Shasta Peer Mentoring
Our mentoring programs provide opportunities for young people to be in on-going, mutually beneficial, caring relationships which strengthen their resiliency to the challenges they face in life. This is attained by matching high school students with middle school students.
Friday Night Live Mentoring has been in Shasta County since 2001. It was originally implemented at three paired school sites in the county. Due to its success, the program was expanded in 2003. The new sites were identified as Shasta Peer Mentoring sites. In 2011, the name was changed to Shasta Friday Night Live Peer Mentoring. Peer mentoring has adapted the Project Alert! curriculum (a science-based program designed to reduce the usage of alcohol, tobacco, marijuana, and other drugs in middle school students by preventing non-users and experimenters from becoming regular users. Additional materials include S.P.A.R.K. (Sports, Play, and Active Recreation for Kids), Lifeplan, and locally-designed lessons through which students discuss topics including peer pressure, bullying, violence prevention, conflict resolution, discrimination, and school environment. During each of the sixteen sessions, mentors reinforce how to avoid and resist the pressure to engage in risky behaviors. But, most of all, peer mentoring is FUN!
Recruitment of new mentors begins in the fall. Students in 10th, 11th, and 12th grades who want to have fun, enjoy being with peers, and can devote up to three hours a week to the program during the school year should apply. Application forms are available in the classrooms of mentoring advisors (school staff members who volunteer to supervise the program). Potential mentors complete an application, obtain adult recommendations, participate in a one-on-one interview with the Program Coordinator, and attend a 5-7 hour training to equip them for their role as a mentor.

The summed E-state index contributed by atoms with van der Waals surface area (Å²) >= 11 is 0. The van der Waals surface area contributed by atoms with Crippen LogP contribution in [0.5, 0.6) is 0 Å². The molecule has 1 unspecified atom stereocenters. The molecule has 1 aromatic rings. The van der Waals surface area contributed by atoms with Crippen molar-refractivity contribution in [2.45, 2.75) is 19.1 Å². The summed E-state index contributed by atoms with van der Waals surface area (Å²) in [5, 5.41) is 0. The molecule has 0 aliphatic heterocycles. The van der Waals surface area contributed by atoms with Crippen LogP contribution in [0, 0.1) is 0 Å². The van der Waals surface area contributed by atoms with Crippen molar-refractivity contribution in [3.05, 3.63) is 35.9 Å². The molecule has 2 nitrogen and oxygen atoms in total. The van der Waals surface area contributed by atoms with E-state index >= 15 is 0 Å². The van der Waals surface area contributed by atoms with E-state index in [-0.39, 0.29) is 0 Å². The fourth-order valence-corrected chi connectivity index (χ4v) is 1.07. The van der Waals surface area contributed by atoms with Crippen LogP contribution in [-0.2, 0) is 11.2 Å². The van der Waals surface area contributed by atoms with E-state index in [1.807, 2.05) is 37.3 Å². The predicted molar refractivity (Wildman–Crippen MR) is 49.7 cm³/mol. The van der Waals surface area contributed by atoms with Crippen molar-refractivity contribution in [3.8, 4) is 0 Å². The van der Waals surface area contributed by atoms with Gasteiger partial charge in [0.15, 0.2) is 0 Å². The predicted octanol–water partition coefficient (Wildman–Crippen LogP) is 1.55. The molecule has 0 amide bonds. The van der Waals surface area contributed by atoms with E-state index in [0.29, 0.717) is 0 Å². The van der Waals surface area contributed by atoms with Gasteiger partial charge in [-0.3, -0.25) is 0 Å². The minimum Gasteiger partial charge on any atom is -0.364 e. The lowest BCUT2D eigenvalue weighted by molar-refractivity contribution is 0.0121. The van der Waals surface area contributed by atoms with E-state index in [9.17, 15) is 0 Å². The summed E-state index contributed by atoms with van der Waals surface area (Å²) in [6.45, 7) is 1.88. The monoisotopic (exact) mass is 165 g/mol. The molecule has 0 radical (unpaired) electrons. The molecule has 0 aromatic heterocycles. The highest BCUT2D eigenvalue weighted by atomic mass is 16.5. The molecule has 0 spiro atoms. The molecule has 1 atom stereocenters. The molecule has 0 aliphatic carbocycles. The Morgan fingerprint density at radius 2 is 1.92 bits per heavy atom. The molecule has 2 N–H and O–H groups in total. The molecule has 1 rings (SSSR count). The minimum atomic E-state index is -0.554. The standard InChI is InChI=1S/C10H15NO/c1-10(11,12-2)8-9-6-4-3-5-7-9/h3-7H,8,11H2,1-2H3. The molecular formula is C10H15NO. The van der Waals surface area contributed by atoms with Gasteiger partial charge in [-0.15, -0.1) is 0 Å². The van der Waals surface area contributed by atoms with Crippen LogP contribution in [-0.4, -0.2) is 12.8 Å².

Mentoring sessions are youth-led and youth-driven. Adult advisors and the Program Coordinator are there to offer support. Each mentoring session lasts about an hour and a half. During that time, mentors and protégés (middle school students) participate in icebreakers, energizers, and other activities, and discuss the topic of the day. The first three sessions each year are devoted to youth getting to know each other and building trust in the group. Beginning with the fourth meeting, same gender mentors and protégés are matched and part of each session allows the pair to spend time discussing the topic of the day, playing a game, or just chatting. One-on-one time is supervised by the adults present. After each session, mentors and adults stay for a brief meeting designed to critique the meeting just completed and to plan the next week’s session.
Peer mentoring provides high school students with more than 30 hours of hands-on leadership training and community service during the school year.
Creating a sense of belonging is an important element of mentoring. Students, who often do not feel a connection to their school, their classmates, or to their instructors, have found somewhere to belong. They find friendship; they find support; they find someone who listens; they find others who are striving to make healthy choices; and they find somewhere they feel free to be themselves, without being judged. Through mentoring, protégés gain the opportunity to learn from and bond with older students. They gain positive role models.
Are you interested in being a mentor? Would you like to have a mentor?
Contact us at: FNL@chemicalpeople.org